PHILADELPHIA (CN) – Citizens claim Philadelphia has submitted to a “billboard shakedown,” and allowed illegal “contract zoning on a massive scale,” to avoid the cost of First Amendment litigation from companies that erect and maintain billboards where they are prohibited.
Billboard companies sued the city in 2005, claiming its annual $650-per-billboard licensing fee violated free speech. So “to escape the billboard shakedown, defendants cut a private deal with the billboard companies that purports to ‘supersede’ multiple validly enacted municipal ordinances,” the complaint states.
Plaintiffs in the 2005 lawsuit included CBS Outdoor, Clear Channel Outdoor and H.A. Steen Industries, and their ad hoc association, Free Speech LLC.
Instead of answering the complaint, in August 2006 then-City Solicitor Romulo Diaz signed an extra-legislative, private contract that “turns the zoning code on its head,” the new complaint states in the Court of Common Pleas.
The plaintiffs – two city residents – say the city’s scheme to “legalize” thousands of billboards sidestepped the City Council and stamped out citizens’ right to challenge land use rules.
“No matter how compelling a citizen’s basis for such a challenge, the settlement agreement takes away any right to seek the removal of illegal billboards existing at the time it was signed,” the complaint states.
The deal “amounted to an absolute delegation of the police power to the billboard companies themselves.”
The billboard companies “immediately and voluntarily dismissed their complaint,” rather than submit the agreement for customary district court review, the complaint states.
Signs “up to 25 percent larger” and “up to 10 feet higher than are permitted under the zoning code” are permitted by the agreement, the citizens complain.
They add that “these provisions have nothing at all to do with the First Amendment issues raised” in the billboard companies’ original federal complaint.
The illegal agreement also violates state law that requires removal of dilapidated highway-area billboards if replacement costs exceed a certain percentage of the cost to construct a new, identical billboard, according to the complaint.
“Under the settlement agreement, the billboard companies may replace any component of a billboard” regardless of cost, the complaint states.
The citizens say the settlement also annuls the Pennsylvania Administrative Code’s “sunset” provision, which regulates some billboards that stand empty for extended periods without bona fide advertising, or a current lease or a license.
Plaintiff Lynn McConville is no stranger to legal wrangling with billboard companies. In previous zoning hearings, she challenged the legality of two billboards visible from her property, prompting a zoning officer to cite the operator.
In Zoning Hearing Board proceedings, says the operator “ultimately withdrew its appeal of the city’s denial of a zoning permit for those billboards,” McConville says. “By operation of law, this constitutes a binding, non-appealable judgment that these billboards are illegal.”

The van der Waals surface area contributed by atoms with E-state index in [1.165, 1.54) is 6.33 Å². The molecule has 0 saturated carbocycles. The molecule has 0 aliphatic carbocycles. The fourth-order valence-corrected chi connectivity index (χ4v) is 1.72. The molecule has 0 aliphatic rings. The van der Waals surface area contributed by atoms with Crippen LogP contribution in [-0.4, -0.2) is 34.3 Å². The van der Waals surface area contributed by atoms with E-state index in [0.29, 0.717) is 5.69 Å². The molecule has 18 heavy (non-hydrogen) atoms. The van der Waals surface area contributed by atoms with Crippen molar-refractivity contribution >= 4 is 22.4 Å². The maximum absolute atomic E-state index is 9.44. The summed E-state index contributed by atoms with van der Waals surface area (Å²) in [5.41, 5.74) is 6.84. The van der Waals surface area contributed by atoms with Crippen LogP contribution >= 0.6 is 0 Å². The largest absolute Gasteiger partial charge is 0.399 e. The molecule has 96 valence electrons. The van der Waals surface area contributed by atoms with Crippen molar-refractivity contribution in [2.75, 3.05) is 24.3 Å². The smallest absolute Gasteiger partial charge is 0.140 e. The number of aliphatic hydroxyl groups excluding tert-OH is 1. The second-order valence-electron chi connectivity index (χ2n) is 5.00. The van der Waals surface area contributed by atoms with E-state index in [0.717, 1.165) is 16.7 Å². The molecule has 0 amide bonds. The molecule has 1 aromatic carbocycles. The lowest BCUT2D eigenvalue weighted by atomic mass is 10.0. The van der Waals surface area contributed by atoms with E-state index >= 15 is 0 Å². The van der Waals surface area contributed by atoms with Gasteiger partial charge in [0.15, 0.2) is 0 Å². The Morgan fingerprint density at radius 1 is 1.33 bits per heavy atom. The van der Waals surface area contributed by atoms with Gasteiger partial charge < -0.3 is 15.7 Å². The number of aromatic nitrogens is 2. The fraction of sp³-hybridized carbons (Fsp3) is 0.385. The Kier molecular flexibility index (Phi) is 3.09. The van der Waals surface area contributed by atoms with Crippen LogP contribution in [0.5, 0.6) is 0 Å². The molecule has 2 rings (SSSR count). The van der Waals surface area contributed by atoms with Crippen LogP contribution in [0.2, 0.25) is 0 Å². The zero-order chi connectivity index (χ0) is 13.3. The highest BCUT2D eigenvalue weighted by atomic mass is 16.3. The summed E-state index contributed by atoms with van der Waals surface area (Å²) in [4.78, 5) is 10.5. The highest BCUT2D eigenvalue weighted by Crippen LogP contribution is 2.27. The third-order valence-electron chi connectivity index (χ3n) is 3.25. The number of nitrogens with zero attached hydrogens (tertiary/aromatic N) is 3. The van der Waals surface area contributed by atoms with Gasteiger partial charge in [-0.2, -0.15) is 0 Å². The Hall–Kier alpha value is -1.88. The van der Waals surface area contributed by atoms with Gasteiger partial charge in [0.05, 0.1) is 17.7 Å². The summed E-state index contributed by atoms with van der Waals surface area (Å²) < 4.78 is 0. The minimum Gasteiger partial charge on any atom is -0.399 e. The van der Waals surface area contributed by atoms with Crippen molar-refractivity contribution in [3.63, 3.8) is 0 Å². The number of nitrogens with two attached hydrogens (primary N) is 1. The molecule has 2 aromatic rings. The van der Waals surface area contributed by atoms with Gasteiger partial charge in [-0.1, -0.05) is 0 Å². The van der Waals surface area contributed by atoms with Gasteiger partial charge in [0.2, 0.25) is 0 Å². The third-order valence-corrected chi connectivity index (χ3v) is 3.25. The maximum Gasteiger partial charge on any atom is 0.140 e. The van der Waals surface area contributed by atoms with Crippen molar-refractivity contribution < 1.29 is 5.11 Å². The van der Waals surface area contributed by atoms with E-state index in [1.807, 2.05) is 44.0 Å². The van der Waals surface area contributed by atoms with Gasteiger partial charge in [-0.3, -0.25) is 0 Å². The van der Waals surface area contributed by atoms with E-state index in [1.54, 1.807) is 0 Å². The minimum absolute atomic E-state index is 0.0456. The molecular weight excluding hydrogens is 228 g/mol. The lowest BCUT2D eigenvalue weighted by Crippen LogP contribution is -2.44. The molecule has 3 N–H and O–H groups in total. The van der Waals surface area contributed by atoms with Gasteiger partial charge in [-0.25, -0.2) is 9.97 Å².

But McConville says those billboards weren’t removed.
“Instead, based solely on the settlement agreement – and contrary to numerous valid and legally enacted zoning provisions and the now nonappealable judgment of the ZBA – the city has annually issued a permit to the billboard company for these undisputably illegal billboards.
“The billboard operator has ignored the outcomes of the ZBA proceedings, on the purported ground that the contract at issue in this case retroactively and extra-legally ‘legalized’ the billboards.”
Plaintiff Dea McAlonan objects to the reconstruction of a billboard that collapsed and damaged her property. She claims the billboard was prohibited by zoning.
“Under the claimed authority of the settlement agreement, the City Law Department has directly ordered the Department of Licenses and Inspections” – which has police power over billboards – “that it is to take no action in response to Ms. McAlonan’s complaints,” the complaint states.
Not only did the city fail to address McAlonan’s complaints, it “has not undertaken a single challenge in the three-plus years since the settlement, despite numerous complaints and requests for action by plaintiffs and other Philadelphia citizens,” the complaint states.
“To the contrary, the Law Department ordered the Department of Licenses and Inspections to rescind any and all pending citations it had issued to the billboard operators for violation of the zoning codes before the settlement.”
Only the city and the companies are allowed to participate in disputes over the billboards, the plaintiffs say, and all disputes must be heard by an arbitrator.
“Under the settlement agreement/zoning contract, a billboard company seeking a permit for an existing billboard need only list it on a certified inventory,” the complaint states.
“In real-life terms, for more than three years the city has granted the billboard companies a free hand to determine for themselves whether their billboards are to receive a permit.
“Unsurprisingly, the billboard companies have not seen fit to deny themselves a permit for any of the billboards.”
McConville and McAlonan claim the agreement violates due process, the Pennsylvania Sunshine Act and state law on “contract zoning,” which has been found illegal by the Pennsylvania Supreme Court.
They seek declaratory judgment and a permanent injunction.
They are represented by Charles Sweedler with Levin, Fishbein, Sedran & Berman.